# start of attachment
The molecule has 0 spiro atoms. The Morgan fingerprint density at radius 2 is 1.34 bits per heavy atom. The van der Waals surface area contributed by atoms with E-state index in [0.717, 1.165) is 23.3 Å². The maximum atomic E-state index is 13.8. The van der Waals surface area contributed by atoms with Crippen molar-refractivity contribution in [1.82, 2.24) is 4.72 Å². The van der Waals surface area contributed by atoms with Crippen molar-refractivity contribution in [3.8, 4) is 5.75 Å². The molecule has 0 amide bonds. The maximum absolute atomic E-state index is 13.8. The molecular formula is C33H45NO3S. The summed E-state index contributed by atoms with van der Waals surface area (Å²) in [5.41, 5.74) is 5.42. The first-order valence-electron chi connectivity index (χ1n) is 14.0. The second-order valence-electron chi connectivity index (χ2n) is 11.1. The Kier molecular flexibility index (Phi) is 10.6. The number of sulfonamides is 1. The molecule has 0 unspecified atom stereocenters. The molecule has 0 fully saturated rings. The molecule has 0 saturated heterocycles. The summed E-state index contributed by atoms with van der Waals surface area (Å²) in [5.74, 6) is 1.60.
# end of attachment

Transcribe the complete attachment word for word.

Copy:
The molecule has 0 spiro atoms. The Morgan fingerprint density at radius 2 is 1.34 bits per heavy atom. The van der Waals surface area contributed by atoms with E-state index in [0.717, 1.165) is 23.3 Å². The maximum atomic E-state index is 13.8. The van der Waals surface area contributed by atoms with Crippen molar-refractivity contribution in [1.82, 2.24) is 4.72 Å². The van der Waals surface area contributed by atoms with Crippen molar-refractivity contribution in [3.8, 4) is 5.75 Å². The molecule has 0 amide bonds. The maximum absolute atomic E-state index is 13.8. The molecular formula is C33H45NO3S. The summed E-state index contributed by atoms with van der Waals surface area (Å²) in [5.41, 5.74) is 5.42. The first-order valence-electron chi connectivity index (χ1n) is 14.0. The second-order valence-electron chi connectivity index (χ2n) is 11.1. The Kier molecular flexibility index (Phi) is 10.6. The number of sulfonamides is 1. The molecule has 0 unspecified atom stereocenters. The molecule has 0 fully saturated rings. The molecule has 0 saturated heterocycles. The summed E-state index contributed by atoms with van der Waals surface area (Å²) in [5.74, 6) is 1.60.